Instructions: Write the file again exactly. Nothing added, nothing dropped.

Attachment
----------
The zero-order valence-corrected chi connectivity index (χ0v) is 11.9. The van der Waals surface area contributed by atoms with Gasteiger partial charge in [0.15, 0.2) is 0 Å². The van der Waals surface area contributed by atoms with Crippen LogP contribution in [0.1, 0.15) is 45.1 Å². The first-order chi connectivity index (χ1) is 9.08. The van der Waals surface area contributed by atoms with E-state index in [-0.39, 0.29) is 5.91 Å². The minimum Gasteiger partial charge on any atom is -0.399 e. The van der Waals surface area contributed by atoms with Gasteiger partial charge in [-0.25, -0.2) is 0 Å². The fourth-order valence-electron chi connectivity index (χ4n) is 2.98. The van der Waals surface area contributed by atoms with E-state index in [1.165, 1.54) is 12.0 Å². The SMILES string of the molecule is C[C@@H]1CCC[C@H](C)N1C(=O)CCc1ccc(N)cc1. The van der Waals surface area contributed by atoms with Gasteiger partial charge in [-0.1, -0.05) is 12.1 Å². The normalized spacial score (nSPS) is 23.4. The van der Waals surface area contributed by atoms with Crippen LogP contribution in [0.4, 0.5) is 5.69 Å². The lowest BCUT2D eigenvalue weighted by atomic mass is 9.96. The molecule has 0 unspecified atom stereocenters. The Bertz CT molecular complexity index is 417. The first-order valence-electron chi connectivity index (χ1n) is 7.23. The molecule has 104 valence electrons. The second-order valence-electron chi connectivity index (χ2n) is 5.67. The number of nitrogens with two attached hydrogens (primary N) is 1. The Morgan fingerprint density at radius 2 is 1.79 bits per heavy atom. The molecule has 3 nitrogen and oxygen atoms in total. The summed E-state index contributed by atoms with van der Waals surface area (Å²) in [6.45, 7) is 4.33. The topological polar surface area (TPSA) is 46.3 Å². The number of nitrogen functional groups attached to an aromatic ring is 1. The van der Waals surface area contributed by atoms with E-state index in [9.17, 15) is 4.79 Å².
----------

The zero-order valence-corrected chi connectivity index (χ0v) is 11.9. The van der Waals surface area contributed by atoms with Gasteiger partial charge in [0.15, 0.2) is 0 Å². The van der Waals surface area contributed by atoms with Crippen LogP contribution in [0.1, 0.15) is 45.1 Å². The first-order chi connectivity index (χ1) is 9.08. The van der Waals surface area contributed by atoms with E-state index in [-0.39, 0.29) is 5.91 Å². The minimum Gasteiger partial charge on any atom is -0.399 e. The van der Waals surface area contributed by atoms with Gasteiger partial charge in [-0.25, -0.2) is 0 Å². The fourth-order valence-electron chi connectivity index (χ4n) is 2.98. The van der Waals surface area contributed by atoms with E-state index in [1.165, 1.54) is 12.0 Å². The SMILES string of the molecule is C[C@@H]1CCC[C@H](C)N1C(=O)CCc1ccc(N)cc1. The van der Waals surface area contributed by atoms with Gasteiger partial charge in [-0.1, -0.05) is 12.1 Å². The normalized spacial score (nSPS) is 23.4. The van der Waals surface area contributed by atoms with Crippen LogP contribution in [0.4, 0.5) is 5.69 Å². The lowest BCUT2D eigenvalue weighted by atomic mass is 9.96. The molecule has 0 unspecified atom stereocenters. The Bertz CT molecular complexity index is 417. The first-order valence-electron chi connectivity index (χ1n) is 7.23. The molecule has 104 valence electrons. The second-order valence-electron chi connectivity index (χ2n) is 5.67. The number of nitrogens with two attached hydrogens (primary N) is 1. The Morgan fingerprint density at radius 2 is 1.79 bits per heavy atom. The molecule has 3 nitrogen and oxygen atoms in total. The summed E-state index contributed by atoms with van der Waals surface area (Å²) in [6.45, 7) is 4.33. The topological polar surface area (TPSA) is 46.3 Å². The number of nitrogen functional groups attached to an aromatic ring is 1. The van der Waals surface area contributed by atoms with E-state index in [9.17, 15) is 4.79 Å².